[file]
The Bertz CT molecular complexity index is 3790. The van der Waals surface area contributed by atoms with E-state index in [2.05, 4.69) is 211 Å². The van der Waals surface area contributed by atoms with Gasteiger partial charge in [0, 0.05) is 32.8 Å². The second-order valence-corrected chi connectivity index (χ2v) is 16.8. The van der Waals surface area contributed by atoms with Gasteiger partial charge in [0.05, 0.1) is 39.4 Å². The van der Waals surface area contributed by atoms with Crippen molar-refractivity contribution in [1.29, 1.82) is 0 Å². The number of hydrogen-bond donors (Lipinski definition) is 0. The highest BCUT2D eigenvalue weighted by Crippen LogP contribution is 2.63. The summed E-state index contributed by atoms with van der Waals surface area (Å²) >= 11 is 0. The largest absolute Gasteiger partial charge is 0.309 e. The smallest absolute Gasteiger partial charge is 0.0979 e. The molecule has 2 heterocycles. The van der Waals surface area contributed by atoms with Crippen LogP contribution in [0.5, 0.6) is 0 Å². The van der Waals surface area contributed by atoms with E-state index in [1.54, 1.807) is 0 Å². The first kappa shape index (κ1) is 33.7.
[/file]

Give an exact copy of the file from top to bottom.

The Bertz CT molecular complexity index is 3790. The van der Waals surface area contributed by atoms with E-state index in [2.05, 4.69) is 211 Å². The van der Waals surface area contributed by atoms with Gasteiger partial charge in [0, 0.05) is 32.8 Å². The second-order valence-corrected chi connectivity index (χ2v) is 16.8. The van der Waals surface area contributed by atoms with Gasteiger partial charge in [0.05, 0.1) is 39.4 Å². The van der Waals surface area contributed by atoms with Crippen molar-refractivity contribution in [1.29, 1.82) is 0 Å². The number of hydrogen-bond donors (Lipinski definition) is 0. The highest BCUT2D eigenvalue weighted by Crippen LogP contribution is 2.63. The summed E-state index contributed by atoms with van der Waals surface area (Å²) >= 11 is 0. The largest absolute Gasteiger partial charge is 0.309 e. The smallest absolute Gasteiger partial charge is 0.0979 e. The molecule has 2 heterocycles. The van der Waals surface area contributed by atoms with Crippen LogP contribution in [0.5, 0.6) is 0 Å². The van der Waals surface area contributed by atoms with E-state index in [1.54, 1.807) is 0 Å². The first kappa shape index (κ1) is 33.7.